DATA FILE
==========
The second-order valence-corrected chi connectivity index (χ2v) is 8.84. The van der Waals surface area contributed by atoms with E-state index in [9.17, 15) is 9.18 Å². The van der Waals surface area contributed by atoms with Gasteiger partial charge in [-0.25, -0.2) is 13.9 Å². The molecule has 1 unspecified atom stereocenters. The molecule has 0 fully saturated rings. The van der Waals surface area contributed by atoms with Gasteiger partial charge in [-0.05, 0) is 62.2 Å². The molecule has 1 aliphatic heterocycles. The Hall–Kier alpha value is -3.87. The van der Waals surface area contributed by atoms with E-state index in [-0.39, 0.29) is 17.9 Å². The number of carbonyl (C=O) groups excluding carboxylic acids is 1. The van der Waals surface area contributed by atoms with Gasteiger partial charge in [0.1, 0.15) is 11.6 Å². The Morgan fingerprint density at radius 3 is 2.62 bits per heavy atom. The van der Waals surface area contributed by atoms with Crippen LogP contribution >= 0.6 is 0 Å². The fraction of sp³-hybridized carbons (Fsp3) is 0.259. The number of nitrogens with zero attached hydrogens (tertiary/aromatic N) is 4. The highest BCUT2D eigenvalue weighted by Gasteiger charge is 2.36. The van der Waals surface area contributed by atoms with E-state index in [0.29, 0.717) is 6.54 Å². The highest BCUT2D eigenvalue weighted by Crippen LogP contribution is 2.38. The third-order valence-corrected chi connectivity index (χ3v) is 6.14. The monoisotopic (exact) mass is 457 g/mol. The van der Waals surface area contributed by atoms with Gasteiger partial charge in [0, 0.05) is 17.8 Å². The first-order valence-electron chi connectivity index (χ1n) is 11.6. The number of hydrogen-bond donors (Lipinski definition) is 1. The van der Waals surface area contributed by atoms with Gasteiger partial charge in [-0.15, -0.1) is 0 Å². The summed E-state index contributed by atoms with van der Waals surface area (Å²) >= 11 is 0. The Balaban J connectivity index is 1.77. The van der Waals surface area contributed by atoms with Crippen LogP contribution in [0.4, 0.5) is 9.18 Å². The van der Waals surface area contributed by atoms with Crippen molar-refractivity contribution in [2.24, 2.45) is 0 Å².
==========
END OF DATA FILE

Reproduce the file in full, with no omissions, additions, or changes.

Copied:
The second-order valence-corrected chi connectivity index (χ2v) is 8.84. The van der Waals surface area contributed by atoms with E-state index in [9.17, 15) is 9.18 Å². The van der Waals surface area contributed by atoms with Gasteiger partial charge in [-0.25, -0.2) is 13.9 Å². The molecule has 1 unspecified atom stereocenters. The molecule has 0 fully saturated rings. The van der Waals surface area contributed by atoms with Gasteiger partial charge in [-0.05, 0) is 62.2 Å². The molecule has 1 aliphatic heterocycles. The Hall–Kier alpha value is -3.87. The van der Waals surface area contributed by atoms with E-state index in [-0.39, 0.29) is 17.9 Å². The number of carbonyl (C=O) groups excluding carboxylic acids is 1. The van der Waals surface area contributed by atoms with Gasteiger partial charge in [0.1, 0.15) is 11.6 Å². The Morgan fingerprint density at radius 3 is 2.62 bits per heavy atom. The van der Waals surface area contributed by atoms with Crippen LogP contribution >= 0.6 is 0 Å². The fraction of sp³-hybridized carbons (Fsp3) is 0.259. The number of nitrogens with zero attached hydrogens (tertiary/aromatic N) is 4. The highest BCUT2D eigenvalue weighted by Gasteiger charge is 2.36. The van der Waals surface area contributed by atoms with E-state index in [0.29, 0.717) is 6.54 Å². The highest BCUT2D eigenvalue weighted by Crippen LogP contribution is 2.38. The third-order valence-corrected chi connectivity index (χ3v) is 6.14. The monoisotopic (exact) mass is 457 g/mol. The van der Waals surface area contributed by atoms with Gasteiger partial charge in [0, 0.05) is 17.8 Å². The first-order valence-electron chi connectivity index (χ1n) is 11.6. The number of hydrogen-bond donors (Lipinski definition) is 1. The van der Waals surface area contributed by atoms with Gasteiger partial charge in [-0.15, -0.1) is 0 Å². The summed E-state index contributed by atoms with van der Waals surface area (Å²) >= 11 is 0. The Balaban J connectivity index is 1.77. The van der Waals surface area contributed by atoms with Crippen LogP contribution in [0.4, 0.5) is 9.18 Å². The van der Waals surface area contributed by atoms with Crippen molar-refractivity contribution in [2.24, 2.45) is 0 Å².